Wax On, Wax Off! I’m the Karate Kid!

I study karate in Japan. SO COOL. I like saying it (a lot), but it’s pretty far from the truth. “I study karate in Japan” brings to mind images of the bowing, strong, stern-faced foreigner under the instruction of the penetrating gaze of the ever-wise, intuitive, master instructor. First the foreigner is too stuck in her ways and the instructor walks away, refusing to teach her until she can prove she understands the importance of the ritual, the rites of passage, the underlying meaning and power of the aesthetic of it all. And then there’s a big montage scene when she “gets” it and we see her try and fail to learn the hardest skills, and soon she is battling the master until finally, she knocks him down and is deemed ready to take on outside evils.

Me? I go to a karate club on Thursday nights and memorize the order in which they do stuff, because I still don’t know what they’re saying. And there is no montage sequence – well, not one that isn’t comparable to a bloopers reel. My senseis are masters, though, and they are serious and they do expect all their students to understand and respect the rituals, the aesthetic and the hierarchy of it all. And even without understanding the language and not being all too good at the discipline, I’m coming into understanding the cultural tradition that is karate, and that’s as rewarding as a black belt.

I’ve been doing karate since September’ish. I go once a week, most weeks. We meet in an elementary school gym here in Hikari. Hikari doesn’t have a formal dojo (martial arts gathering place).

After 4 months of training, I finally got my gi (karategi – uniform). Umamoto-san, one of my senseis, kindly went with me to the sports store. I didn’t understand much, but I did see her keep pointing to longer, longer, longer sizes – all only offered in the men’s section, of course! Like most of the people I train with, my gi would be embroidered with the kanji (character) for Hikari and my name. Traditionally, a foreigners name would be in katakana (used only for foreign words/names). When it came time to write what we would like embroidered, my friend and sensei showed me something she had been working on for a while: my name in kanji. It’s beautiful. It’s three characters that mean forest, poem and Japan. It’s read as “Shin shi a,” the Japanese pronunciation of “Cynthia.”

At first, the head sensei for my class was hesitant to allow me to have my name in kanji. Kanji is Japanese, for Japanese people and cannot fully express a foreign name. But he came to me and said yes, that it was beautiful. Before we placed the order with the sports store, he and the rest of my senseis finalized the characters together.

My gi is something I will keep forever. I was applauded the first time I walked into class wearing it, and bowing to everyone, saying “Onegai shimasu” (please, let’s begin, I humbly accept your instruction) in it, was a feeling of total immersion and understanding. My gi for me symbolizes becoming part of a community here in Japan and being accepted.

I get asked a lot, “How is your Japanese life?” and “What do you like about Japanese life?” I always respond with karate. It’s my favorite thing about my “Japanese life.”  They are always shocked that this foreigner is studying karate; Japanese are very proud of their culture, and I think, no amount of Western films and internationalization will make them believe that karate has been co-opted by anyone else. It’s theirs, and they consider it more than a discipline or a sport – it’s truly a Japanese art. So they get excited, and I get excited to talk to them about it.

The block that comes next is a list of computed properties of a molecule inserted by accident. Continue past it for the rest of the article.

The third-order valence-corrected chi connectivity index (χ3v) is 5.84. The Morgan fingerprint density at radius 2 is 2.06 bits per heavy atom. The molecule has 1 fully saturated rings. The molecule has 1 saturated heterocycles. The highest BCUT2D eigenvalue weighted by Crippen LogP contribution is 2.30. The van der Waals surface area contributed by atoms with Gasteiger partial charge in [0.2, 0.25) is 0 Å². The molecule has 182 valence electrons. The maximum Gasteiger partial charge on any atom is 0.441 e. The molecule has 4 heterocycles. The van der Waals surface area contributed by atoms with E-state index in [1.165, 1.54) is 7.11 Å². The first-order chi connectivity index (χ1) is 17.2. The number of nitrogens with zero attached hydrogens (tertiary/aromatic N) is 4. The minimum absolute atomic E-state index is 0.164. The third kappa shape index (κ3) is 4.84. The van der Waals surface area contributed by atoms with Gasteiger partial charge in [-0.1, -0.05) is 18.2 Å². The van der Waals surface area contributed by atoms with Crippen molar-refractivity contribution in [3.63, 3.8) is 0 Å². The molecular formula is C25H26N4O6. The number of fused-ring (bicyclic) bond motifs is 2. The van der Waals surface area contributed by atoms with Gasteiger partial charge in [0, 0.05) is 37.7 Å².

I enjoy my senseis, who bring white boards and markers, written, translated explanations and their ceaseless patience to every class. They are kinder to me than my skills merit, and I love learning from them. I’ve even been out drinking/singing karaoke with the adults and senseis in my class – they are all incredible.

This is my class and a video of me attempting my first set (you learn sets in karate… to move up a belt, you test on these sets, the basics and basic fight sequences). This video was taken 2.5 months ago, before I got my gi. Fortunately, I am doing much better on this set (and the next one!). I at least hope I am – because my belt test is coming up in April!

Head senseis - I've become good friends with the Sensei on the left. He practices his English with me and I practice my Japanese with him.

There are adults and kids in my class. The kids got so excited that I was taking pictures and started jumping in them.

Our entire Thursday night karate crew! Umemoto-san is in the front directly to my right. She's amazing, and she studies English. These kids are insane - look at how many of them have black belts!! Don't mess with Japanese women!

karate pose!

Sorry, not a great photo. I'll get some better ones later. but this is me in my gi! It's SO BIG on me!! I'm promised that if I keep washing it, it will shrink. I hope so! You can see my name in kanji down the right side on the bottom 🙂

(ps – not only do I mess up in this set, but this is proof of me saying “arigato” (thank you) wrong for SIX MONTHS before I realized it. I mentioned it to one of my CLOSEST friends here, and she said, “You were just so proud to know that one word! I didn’t want to tell you it was wrong.” haha I lose. But I say it right now!)

~ by C on February 26, 2010.

3 Responses to “Wax On, Wax Off! I’m the Karate Kid!”


  2. yes, well, i tried to wear the club sweatshirt over it all, but it doesn’t fit anymore. BECAUSE IM TOO BIGGGG.


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